The effect of Cued Speech on story retelling in late implanted prelingual hearing impaired students

  • Shokoofeh Mirza-Aghabeyk Department of Psychology and Education of Exceptional Children, Azad University, Central Tehran Branch, Tehran, Iran
  • Guita Movallali Pediatric Neurorehabilitation Research Center, University of Social Welfare and Rehabilitation Sciences, Tehran, Iran AND Department of Psychology and Education of Exceptional Children, University of Social Welfare and Rehabilitation Sciences, Tehran, Iran
  • Mohammad Taheri Department of Psychology and Education of Exceptional Children, University of Social Welfare and Rehabilitation Sciences, Tehran, Iran
  • Mahnaz Esteki Department of Psychology and Education of Exceptional Children, Azad University, Central Tehran Branch, Tehran, Iran
Keywords: Cued speech, story retelling, hearing impaired, cochlear implant, late implanted

Abstract

Background and Aim: Cued Speech makes speech perception easier and improves both lip-reading ability and residual hearing usage. The purpose of the present study was to assess the effectiveness of using Cued Speech on story retelling as a rehabilitation tool for late cochlear implanted, prelingual, hearing-impaired students.Methods: This was an experimental study with a pre- and post-test plan. Nine prelingually hearing impaired students were selected from Loghman Cochlear Implant Center. All were late cochlear implanted and were aged between 11 and 16 years and 9 months. The study tool involved a storytelling test. The Persian Cued Speech training program was conducted for eight weeks in sixteen 60 minute sessions. In this study we used a Z-test and t-test for analysis of dependent variable.Results: After the Persian Cued Speech intervention all the narrative’s macrostructural (topic maintenance, event sequencing, main information, (p<0.01) and microstructural (referencing, p<0.05 and mean length of utterances, (p<0.01) items were significantly improved. There were no significant differences in two microstructural items (conjunction cohesion, syntax complexity).Conclusion: The study shows that using Cued Speech for the late cochlear implanted, prelingual, hearing impaired students can improve story retelling abilities and can be used in rehabilitation programs for these groups.

References

1. Schramm D, Fitzpatrick E, Séguin C. Cochlear implantation for adolescents and adults with prelinguistic deafness. Otol Neurotol. 2002;23(5):698-703.
2. Klop WM, Briaire JJ, Stiggelbout AM, Frijns JH. Cochlear implant outcomes and quality of life in adults with prelingual deafness. Laryngoscope. 2007;117(11):1982-7.
3. Niparko JK. Cochlear implants: principles and practices. 2nd ed. Philadelphia: Lippincott Williams & Wilkins; 2009.
4. Burger T, Caplier A, Perret P. Cued speech gesture recognition: a first prototype based on early reduction. EURASIP J Image Video Process, 2007. 2008;1:073703.
5. Movallali G, Afrooz GA, Hassan-Zadeh S, Malakooti B. Evaluation of the effects of Persian cued speech practice upon speech discrimination scores of hearing impaired children. Audiol. 2010;19(2):39-46. Persian.
6. Caposecco A, Hickson L, Pedley K. Cochlear implant outcomes in adults and adolescents with early-onset hearing loss. Ear Hear. 2012;33(2):209-20.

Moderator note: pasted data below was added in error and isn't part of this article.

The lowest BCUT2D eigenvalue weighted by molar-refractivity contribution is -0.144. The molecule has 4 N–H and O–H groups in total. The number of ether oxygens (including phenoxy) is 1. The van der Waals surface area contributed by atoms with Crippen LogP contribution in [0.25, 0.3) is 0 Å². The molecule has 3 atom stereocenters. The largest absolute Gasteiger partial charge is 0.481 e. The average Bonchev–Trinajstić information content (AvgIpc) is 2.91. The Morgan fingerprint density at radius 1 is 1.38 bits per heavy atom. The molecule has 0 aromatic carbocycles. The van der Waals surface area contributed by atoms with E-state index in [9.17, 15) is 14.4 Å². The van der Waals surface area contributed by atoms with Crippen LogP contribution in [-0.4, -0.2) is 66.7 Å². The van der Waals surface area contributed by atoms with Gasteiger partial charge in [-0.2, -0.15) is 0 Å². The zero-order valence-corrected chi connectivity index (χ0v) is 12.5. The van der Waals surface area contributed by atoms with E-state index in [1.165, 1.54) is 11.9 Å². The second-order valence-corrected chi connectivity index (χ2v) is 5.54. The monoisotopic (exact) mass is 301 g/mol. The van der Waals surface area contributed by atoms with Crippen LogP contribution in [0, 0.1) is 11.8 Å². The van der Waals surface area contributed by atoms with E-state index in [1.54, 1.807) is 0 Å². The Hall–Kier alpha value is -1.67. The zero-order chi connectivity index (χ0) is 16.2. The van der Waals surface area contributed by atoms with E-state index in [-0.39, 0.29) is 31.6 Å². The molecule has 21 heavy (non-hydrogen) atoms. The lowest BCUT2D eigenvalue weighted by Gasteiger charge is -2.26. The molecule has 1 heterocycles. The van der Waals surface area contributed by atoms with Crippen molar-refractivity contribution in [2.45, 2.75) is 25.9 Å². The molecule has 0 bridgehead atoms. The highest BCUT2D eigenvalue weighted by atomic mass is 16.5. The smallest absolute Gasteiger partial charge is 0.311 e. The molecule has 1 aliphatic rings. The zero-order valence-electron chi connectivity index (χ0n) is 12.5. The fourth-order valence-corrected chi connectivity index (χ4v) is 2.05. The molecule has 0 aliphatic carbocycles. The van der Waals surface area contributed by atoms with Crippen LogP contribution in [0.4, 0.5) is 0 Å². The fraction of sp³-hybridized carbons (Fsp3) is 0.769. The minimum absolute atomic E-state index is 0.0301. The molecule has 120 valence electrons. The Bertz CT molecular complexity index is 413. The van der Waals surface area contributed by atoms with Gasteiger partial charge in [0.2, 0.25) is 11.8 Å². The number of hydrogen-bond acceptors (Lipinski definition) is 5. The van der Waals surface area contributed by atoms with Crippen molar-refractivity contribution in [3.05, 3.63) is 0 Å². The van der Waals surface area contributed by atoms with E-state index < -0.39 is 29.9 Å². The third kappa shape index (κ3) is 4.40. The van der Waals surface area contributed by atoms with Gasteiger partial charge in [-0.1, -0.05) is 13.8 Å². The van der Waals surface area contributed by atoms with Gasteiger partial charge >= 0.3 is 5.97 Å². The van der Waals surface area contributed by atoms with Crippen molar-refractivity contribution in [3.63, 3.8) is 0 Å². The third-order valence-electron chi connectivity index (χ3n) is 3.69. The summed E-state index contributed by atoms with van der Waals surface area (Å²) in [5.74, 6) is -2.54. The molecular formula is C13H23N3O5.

7. Kos MI, Deriaz M, Guyot JP, Pelizzone M. What can be expected from a late cochlear implantation? Int J Pediatr Otorhinolaryngol. 2009;73(2):189-93.
8. Santana Hernández R, Torres Monrea S, García Orza J. The role of cued speech in the development of Spanish prepositions. Am Ann Deaf. 2003;148(4):323-32.
9. Jafari S, Agharasouli Z, Modaresi Y, Kamali M. Developing a story retelling test for the assessment of language structure in Persian-speaking children. Audiol. 2012;21(3):51-61. Persian.
10. Petersen DB, Gillam SL, Spencer T, Gillam RB. The effects of literate narrative intervention on children with neurologically based language impairments: an early stage study. J Speech Lang Hear Res. 2010;53(4):961-81.
11. Movallali G. Persian Cued Speech: The effect on the perception of Persian language phonemes and monosyllabic words with and without sound in hearing impaired children. IRJ. 2011;9(Special issue):49-55.
12. Boons T, De Raeve L, Langereis M, Peeraer L, Wouters J, van Wieringen A. Narrative spoken language skills in severely hearing impaired school-aged children with cochlear implants. Res Dev Disabil. 2013;34(11):3833-46.
13. Jarollahi F, Modarresi Y, Agharasouli Z, Jafari S. A preliminary study of some pragmatic skills of hearing and hearing-impaired children by story retelling test. Audiol. 2013;22(1):95-102. Persian.
14. Vieu A, Mondain M, Blanchard K, Sillon M, Reuillard-Artieres F, Tobey E, et al. Influence of communication mode on speech intelligibility and syntactic structure of sentences in profoundly hearing impaired French children implanted between 5 and 9 years of age. Int J Pediatr Otorhinolaryngol. 1998;44(1):15-22.
15. Champoux F, Lepore F, Gagné JP, Théoret H. Visual stimuli can impair auditory processing in cochlear implant users. Neuropsychologia. 2009;47(1):17-22.
16. Strelnikov K, Rouger J, Demonet JF, Lagleyre S, Fraysse B, Deguine O, et al. Visual activity predicts auditory recovery from deafness after adult cochlear implantation. Brain. 2013;136(Pt 12):3682-95.
Published
2015-10-04
How to Cite
1.
Mirza-Aghabeyk S, Movallali G, Taheri M, Esteki M. The effect of Cued Speech on story retelling in late implanted prelingual hearing impaired students. Aud Vestib Res. 24(1):25-30.
Section
Research Article(s)